In an embodiment, the first number (Not) of the first traps and the second number (Nit) of the second traps can be represented according to the following equations (1) and (2):

N it ( t s ) = m N it , m ( t s ) ( 1 ) N ot ( t s ) = m N ot , m ( t s ) ( 2 )
In the above equation (1), Not (ts) and Nit (ts) indicate the first number (Not) of the first traps and the second number (Nit) of the second traps with respect to operation time, respectively. Further, Not,m (ts) and Nit,m (ts) represent the first number (Not) of the first traps and the second number (Nit) of the second traps relative to a time interval (Δt).

As the first number (Not) of the first traps can depend on the voltages applied to the gate electrode, the drain, the source and the substrate, the first density of the first traps can be represented as the first function. The first function for calculating the first density of the first traps can be obtained by designating the measured first number (Not) and the voltages into trap model function equations. The trap model function equations have been provided considering various voltages and the number of the objects. For example, the first function can be determined by the following trap model function equations (3)-(5):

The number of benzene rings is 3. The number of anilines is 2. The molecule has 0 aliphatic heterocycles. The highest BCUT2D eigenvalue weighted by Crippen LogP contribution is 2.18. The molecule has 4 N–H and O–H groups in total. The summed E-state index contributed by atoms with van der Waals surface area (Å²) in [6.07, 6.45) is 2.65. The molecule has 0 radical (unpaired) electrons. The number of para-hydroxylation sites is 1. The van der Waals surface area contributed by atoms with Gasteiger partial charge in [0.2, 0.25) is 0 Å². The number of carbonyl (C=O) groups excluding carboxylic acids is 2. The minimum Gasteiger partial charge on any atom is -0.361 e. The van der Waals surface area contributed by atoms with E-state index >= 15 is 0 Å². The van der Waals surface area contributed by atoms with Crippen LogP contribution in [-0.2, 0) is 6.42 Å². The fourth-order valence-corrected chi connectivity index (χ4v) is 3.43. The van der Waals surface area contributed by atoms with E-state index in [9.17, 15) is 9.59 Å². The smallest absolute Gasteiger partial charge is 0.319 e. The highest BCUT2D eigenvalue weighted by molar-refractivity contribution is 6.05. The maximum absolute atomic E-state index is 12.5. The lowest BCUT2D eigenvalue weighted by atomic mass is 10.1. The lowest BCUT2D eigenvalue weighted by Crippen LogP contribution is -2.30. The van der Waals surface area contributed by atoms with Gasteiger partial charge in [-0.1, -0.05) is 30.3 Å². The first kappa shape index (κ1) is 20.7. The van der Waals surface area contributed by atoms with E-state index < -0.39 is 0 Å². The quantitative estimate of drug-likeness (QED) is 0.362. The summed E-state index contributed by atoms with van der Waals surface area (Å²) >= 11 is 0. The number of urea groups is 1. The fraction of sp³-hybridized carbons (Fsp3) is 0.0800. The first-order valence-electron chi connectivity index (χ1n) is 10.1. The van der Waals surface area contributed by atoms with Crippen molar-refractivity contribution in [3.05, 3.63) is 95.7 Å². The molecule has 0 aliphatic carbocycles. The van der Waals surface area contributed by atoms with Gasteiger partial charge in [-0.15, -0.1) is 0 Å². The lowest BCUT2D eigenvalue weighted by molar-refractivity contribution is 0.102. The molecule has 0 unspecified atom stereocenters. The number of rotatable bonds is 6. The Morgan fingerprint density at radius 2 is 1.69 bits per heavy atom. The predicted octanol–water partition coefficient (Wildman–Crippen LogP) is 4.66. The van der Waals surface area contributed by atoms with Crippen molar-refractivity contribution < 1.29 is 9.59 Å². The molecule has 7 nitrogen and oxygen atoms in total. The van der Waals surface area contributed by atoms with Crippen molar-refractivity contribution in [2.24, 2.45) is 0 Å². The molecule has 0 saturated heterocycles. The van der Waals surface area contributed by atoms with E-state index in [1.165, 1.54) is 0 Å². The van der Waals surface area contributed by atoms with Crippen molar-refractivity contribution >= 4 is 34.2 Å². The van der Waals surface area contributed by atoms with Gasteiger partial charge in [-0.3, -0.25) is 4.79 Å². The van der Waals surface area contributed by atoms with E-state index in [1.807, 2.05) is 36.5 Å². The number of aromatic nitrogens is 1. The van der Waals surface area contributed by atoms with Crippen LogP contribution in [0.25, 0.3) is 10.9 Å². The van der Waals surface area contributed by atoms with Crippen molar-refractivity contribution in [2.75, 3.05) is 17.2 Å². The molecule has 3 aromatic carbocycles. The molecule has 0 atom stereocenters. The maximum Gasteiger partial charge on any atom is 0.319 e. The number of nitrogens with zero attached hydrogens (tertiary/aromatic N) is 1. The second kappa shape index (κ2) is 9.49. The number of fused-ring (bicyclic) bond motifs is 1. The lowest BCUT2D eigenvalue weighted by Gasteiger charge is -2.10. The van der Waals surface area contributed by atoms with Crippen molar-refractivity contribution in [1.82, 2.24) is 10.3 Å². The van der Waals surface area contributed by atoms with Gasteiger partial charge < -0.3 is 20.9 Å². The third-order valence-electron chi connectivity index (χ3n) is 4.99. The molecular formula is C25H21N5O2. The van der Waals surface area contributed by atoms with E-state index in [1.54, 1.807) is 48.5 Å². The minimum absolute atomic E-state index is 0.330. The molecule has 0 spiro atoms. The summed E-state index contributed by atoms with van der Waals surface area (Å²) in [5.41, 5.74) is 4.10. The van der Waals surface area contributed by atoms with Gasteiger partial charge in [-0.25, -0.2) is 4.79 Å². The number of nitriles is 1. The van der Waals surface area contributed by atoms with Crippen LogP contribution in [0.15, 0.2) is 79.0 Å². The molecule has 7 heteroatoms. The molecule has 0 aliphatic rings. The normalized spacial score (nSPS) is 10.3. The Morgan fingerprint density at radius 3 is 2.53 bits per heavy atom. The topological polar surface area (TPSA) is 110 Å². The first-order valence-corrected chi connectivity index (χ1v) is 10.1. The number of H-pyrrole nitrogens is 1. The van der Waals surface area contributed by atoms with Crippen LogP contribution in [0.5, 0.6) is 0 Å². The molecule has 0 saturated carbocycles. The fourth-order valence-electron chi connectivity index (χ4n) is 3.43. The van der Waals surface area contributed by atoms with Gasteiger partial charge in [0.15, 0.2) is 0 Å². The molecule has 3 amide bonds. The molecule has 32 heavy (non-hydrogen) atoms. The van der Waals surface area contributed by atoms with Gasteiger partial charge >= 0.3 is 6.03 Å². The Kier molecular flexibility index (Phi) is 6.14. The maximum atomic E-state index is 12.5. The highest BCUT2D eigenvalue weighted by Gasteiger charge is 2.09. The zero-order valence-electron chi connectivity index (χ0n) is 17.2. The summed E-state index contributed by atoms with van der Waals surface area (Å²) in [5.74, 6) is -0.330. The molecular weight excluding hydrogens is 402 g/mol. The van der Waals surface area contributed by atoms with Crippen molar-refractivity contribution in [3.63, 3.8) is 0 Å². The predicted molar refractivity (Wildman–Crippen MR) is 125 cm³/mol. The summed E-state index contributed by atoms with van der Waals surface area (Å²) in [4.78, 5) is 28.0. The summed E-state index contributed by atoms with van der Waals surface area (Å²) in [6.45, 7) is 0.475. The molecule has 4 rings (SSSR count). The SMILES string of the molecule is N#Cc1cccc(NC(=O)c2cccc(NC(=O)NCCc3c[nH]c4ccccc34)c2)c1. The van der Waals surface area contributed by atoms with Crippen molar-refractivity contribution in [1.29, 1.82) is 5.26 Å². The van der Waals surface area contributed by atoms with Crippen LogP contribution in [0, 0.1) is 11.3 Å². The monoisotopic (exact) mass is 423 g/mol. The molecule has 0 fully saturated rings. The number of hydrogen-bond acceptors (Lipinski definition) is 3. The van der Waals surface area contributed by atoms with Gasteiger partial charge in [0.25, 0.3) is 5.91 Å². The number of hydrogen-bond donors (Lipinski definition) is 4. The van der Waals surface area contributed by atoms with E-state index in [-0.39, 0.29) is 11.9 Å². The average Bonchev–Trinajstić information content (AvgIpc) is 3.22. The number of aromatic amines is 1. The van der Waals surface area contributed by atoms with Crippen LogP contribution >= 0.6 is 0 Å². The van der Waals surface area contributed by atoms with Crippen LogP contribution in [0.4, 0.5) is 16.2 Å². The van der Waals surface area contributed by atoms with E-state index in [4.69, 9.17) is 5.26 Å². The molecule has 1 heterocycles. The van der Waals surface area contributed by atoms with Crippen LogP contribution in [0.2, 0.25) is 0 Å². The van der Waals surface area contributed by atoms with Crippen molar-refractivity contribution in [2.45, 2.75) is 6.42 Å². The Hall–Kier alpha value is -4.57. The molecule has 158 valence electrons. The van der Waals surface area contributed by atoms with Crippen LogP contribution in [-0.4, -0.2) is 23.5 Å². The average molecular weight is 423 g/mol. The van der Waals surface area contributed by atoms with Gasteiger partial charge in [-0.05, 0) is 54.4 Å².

a ( V d , V g ) = A BV d + C - DV d + - EV g 1 F GV d + 1 H ( 3 ) b ( V d , V g ) = I ( V g ) J - KV g + L MV g + N ( 4 ) N ot ( V d , V g , t ) = a ( V d , V g ) × b ( V d , V g ) × t n 1 ( 5 )

In the above equations (3)-(5), Vd and Vg denote the voltage applied to the gate electrode of the MOS transistor and the voltage applied to the drain of the MOS transistor, respectively. In an embodiment, the determination of a particular function can include the determination of the parameters A-N above according to the variation of the applied voltages.

Since the second number (Nit) of the second traps can also depend on the voltages applied to the gate electrode, the drain, the source and the substrate, the second density of the second traps can be indicated by the second function. The second function can be determined using an equation substantially the same as the above equations (3)-(5). That is, the second function for calculating the second density of the second traps can be obtained using the trap model function equations (3)-(5).